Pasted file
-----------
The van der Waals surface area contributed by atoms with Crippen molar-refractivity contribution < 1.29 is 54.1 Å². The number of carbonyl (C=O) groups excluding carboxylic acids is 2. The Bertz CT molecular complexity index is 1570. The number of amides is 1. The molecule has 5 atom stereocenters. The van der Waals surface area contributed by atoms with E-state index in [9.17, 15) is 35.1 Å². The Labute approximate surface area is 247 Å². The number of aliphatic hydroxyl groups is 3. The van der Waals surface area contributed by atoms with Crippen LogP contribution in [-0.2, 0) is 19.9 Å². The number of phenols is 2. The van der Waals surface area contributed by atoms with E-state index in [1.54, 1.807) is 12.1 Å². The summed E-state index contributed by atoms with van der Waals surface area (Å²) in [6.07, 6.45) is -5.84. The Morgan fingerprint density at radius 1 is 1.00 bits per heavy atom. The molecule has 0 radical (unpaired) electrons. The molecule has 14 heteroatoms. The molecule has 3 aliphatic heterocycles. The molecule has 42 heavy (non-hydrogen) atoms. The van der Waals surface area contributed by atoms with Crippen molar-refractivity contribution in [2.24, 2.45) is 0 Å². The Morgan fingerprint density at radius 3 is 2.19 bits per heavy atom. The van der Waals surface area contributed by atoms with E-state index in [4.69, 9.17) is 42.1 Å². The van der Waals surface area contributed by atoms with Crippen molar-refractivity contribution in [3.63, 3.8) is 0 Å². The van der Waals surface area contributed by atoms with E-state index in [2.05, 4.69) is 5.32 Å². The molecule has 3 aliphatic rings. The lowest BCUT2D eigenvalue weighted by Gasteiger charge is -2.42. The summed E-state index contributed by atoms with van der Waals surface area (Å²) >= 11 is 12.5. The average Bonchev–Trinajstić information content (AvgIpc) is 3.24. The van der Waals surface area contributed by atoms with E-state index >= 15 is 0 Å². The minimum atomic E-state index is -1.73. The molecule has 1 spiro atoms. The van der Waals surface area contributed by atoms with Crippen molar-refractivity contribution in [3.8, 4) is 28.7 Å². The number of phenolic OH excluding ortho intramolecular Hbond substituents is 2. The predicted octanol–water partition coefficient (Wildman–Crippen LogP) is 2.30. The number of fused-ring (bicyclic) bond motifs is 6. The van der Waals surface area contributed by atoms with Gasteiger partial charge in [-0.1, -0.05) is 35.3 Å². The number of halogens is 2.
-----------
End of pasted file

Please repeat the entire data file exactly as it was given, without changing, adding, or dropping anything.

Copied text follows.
The van der Waals surface area contributed by atoms with Crippen molar-refractivity contribution < 1.29 is 54.1 Å². The number of carbonyl (C=O) groups excluding carboxylic acids is 2. The Bertz CT molecular complexity index is 1570. The number of amides is 1. The molecule has 5 atom stereocenters. The van der Waals surface area contributed by atoms with E-state index in [9.17, 15) is 35.1 Å². The Labute approximate surface area is 247 Å². The number of aliphatic hydroxyl groups is 3. The van der Waals surface area contributed by atoms with Crippen LogP contribution in [-0.2, 0) is 19.9 Å². The number of phenols is 2. The van der Waals surface area contributed by atoms with E-state index in [1.54, 1.807) is 12.1 Å². The summed E-state index contributed by atoms with van der Waals surface area (Å²) in [6.07, 6.45) is -5.84. The Morgan fingerprint density at radius 1 is 1.00 bits per heavy atom. The molecule has 0 radical (unpaired) electrons. The molecule has 14 heteroatoms. The molecule has 3 aliphatic heterocycles. The molecule has 42 heavy (non-hydrogen) atoms. The van der Waals surface area contributed by atoms with Crippen molar-refractivity contribution in [2.24, 2.45) is 0 Å². The Morgan fingerprint density at radius 3 is 2.19 bits per heavy atom. The van der Waals surface area contributed by atoms with E-state index in [4.69, 9.17) is 42.1 Å². The van der Waals surface area contributed by atoms with Crippen molar-refractivity contribution in [3.63, 3.8) is 0 Å². The van der Waals surface area contributed by atoms with E-state index in [2.05, 4.69) is 5.32 Å². The molecule has 3 aliphatic rings. The lowest BCUT2D eigenvalue weighted by Gasteiger charge is -2.42. The summed E-state index contributed by atoms with van der Waals surface area (Å²) >= 11 is 12.5. The average Bonchev–Trinajstić information content (AvgIpc) is 3.24. The van der Waals surface area contributed by atoms with E-state index >= 15 is 0 Å². The minimum atomic E-state index is -1.73. The molecule has 1 spiro atoms. The van der Waals surface area contributed by atoms with Crippen molar-refractivity contribution in [3.8, 4) is 28.7 Å². The number of phenolic OH excluding ortho intramolecular Hbond substituents is 2. The predicted octanol–water partition coefficient (Wildman–Crippen LogP) is 2.30. The number of fused-ring (bicyclic) bond motifs is 6. The van der Waals surface area contributed by atoms with Gasteiger partial charge in [-0.1, -0.05) is 35.3 Å². The number of halogens is 2.